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Saturday, October 31, 2015

Chris Matthews doesn't understand Engrish

Herro Mr. Matthews!

We noticed that you think Rand Paul doesn't understand the Constitution. Here, let me quote from your Fortune magazine article:

Rand Paul doesn't understand the Constitution

One of the main talking points Paul used to argue against the bill was that the suspension of the debt limit, as opposed to the raising of the limit to a new, specific dollar amount, grants the President a blank check to spend the people’s money on whatever he pleases:

But this is just not true. With a debt-limit suspension, the Treasury can only borrow money for spending that has already been authorized by Congress. While it’s true that the main drivers of federal spending–Social Security and Medicare–are entitlement programs whose costs rise automatically without annual Congressional approval, they are still programs that were approved by Congress. And Congress can, if it wants to, cut spending on these programs and obviate the need for the Treasury department to borrow more.
I'm not a Rand Paul supporter. I like Ted Cruz, for too many reasons to list in this blog post. That said, I like Rand Paul's defiance of the establishment status quo. For too long, we the people have watched helplessly as the debt and its corresponding "debt limit" have been run up and up and up. Here's somebody who's standing athwart the tracks on which a runaway debt train is barreling out of control. He's going to be crushed, but still you have to admire him for being the only one trying to do something. Unfortunately—as my metaphor suggests—he doesn't stand a chance.

My wife and I once had neighbors and close friends named Christie and Todd. Todd was a police officer, and Christie was a stay at home wife and mother of two children. They were great, and always had fun stories about their world. Todd could talk for hours about the crazy things he saw everyday, the idiots who always think they're too smart to get caught and the excuses they'd use. Christie would talk about her children, life, news she saw online, hobbies, and the oddities of people in public as well as the weirdos at a late-night Wal-Mart.

They had a problem. Their problem was debt. Todd was injured while apprehending a suspect. He hurt his back and had to take some time off. He got workers compensation of course, and that sustained him for a while, as he tried to get back into working shape. Meanwhile his wife went just a little bit crazy. I found out about this later from my wife. (Women can keep secrets so much better than men, don't you think?)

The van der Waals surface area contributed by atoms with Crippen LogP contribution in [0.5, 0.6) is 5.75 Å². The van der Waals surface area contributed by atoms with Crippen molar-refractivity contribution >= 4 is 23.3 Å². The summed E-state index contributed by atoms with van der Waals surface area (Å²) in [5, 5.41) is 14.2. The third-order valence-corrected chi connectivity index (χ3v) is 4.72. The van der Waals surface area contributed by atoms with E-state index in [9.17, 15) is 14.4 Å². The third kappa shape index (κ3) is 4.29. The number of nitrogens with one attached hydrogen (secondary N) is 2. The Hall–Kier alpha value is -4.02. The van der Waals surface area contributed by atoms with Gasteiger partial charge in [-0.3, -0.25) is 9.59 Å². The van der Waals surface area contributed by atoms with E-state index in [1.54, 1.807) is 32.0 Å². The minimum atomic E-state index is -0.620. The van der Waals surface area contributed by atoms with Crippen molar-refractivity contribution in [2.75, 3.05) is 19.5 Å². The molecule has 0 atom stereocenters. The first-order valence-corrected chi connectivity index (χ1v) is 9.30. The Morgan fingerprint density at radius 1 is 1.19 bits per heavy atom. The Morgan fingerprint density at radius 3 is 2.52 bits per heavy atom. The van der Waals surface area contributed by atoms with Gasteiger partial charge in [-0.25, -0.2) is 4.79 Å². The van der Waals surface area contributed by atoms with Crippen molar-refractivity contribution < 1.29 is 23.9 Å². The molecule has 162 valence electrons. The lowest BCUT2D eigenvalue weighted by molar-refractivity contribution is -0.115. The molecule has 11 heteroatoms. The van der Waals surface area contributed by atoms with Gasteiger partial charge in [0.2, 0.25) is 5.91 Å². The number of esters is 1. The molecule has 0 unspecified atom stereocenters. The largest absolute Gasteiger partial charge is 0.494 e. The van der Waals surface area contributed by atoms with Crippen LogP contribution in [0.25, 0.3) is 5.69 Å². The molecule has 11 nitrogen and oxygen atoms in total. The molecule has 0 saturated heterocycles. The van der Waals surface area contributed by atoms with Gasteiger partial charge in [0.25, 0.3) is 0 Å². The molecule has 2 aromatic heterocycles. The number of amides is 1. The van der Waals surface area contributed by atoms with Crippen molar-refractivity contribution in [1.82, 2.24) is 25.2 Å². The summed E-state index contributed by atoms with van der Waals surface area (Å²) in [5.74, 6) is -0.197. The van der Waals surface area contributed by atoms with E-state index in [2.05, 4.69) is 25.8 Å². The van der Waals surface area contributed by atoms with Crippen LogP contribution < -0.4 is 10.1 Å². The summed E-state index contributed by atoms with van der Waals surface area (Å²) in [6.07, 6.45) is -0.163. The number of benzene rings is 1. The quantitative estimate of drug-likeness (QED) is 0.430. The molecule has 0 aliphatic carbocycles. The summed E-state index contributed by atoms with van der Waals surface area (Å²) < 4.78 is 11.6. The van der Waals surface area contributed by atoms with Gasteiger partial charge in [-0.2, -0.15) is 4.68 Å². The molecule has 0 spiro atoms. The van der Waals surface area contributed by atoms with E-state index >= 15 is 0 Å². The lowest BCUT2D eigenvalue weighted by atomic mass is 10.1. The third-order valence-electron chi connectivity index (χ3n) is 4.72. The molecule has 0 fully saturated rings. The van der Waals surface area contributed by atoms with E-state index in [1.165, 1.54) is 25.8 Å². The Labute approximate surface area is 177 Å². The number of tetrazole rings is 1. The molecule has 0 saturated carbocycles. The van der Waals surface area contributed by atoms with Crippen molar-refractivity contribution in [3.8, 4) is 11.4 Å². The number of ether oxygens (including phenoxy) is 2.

Anyway, Christie found out that she could take out a quick loan at these places that offered something called a "payday advance." You'd go in, submit your information, get approved simply by having a checking account, and then you'd write them a check for $120.00. They'd hand you $100.00 cash and tell you that they'd be cashing that check in exactly seven days. If you later discovered that you didn't have $120 in the bank by that seventh day, you could stop by the store and hand them a twenty. That would reset the clock for another week.

She did this at about eight or nine different check cashing places. She'd get another one just to pay off the other seven she already had going! Can you imagine it? It's a juggling routine where if a ball drops your whole family's way of life is totally screwed. It was foolishness pure and simple, and she should have known better. When she was finally called out on it, she was completely unrepentant. She snapped back..."What was I supposed to do? Let the house get foreclosed on? Let them repossess our car? Let the children go hungry? What exactly was I supposed to do? I did what I had to, and I'd do it again!"

It's a completely alien way of thinking. You can perhaps understand it on some intellectual level, but at the same time you can't understand how a rational human being who grew up with the same educational opportunities, the same customs and society, the same experiences at home on television, at school, at church, et cetera, can't simply grasp the fact that while climbing down into your local zoo's lion habitat to retrieve a dropped purse might seem sensible economically, it's still completely insane!

Chris Matthews, if you think 19, 20, 30 trillion dollars of debt is going to end well, you should totally go to the zoo, you should say "herro!" to the lion, Chris ... and I invite you — no! I urge you! — to climb on down and pet him on his big cute head.



p.s.

You might be wondering what my blog title has to do with the substance of my post ... I thought I'd pull a "Chris Matthews." (That's my own coined phrase that means: make an insane accusation, then disseminate it to millions of people, and then not bother to attempt proving it in the slightest.)

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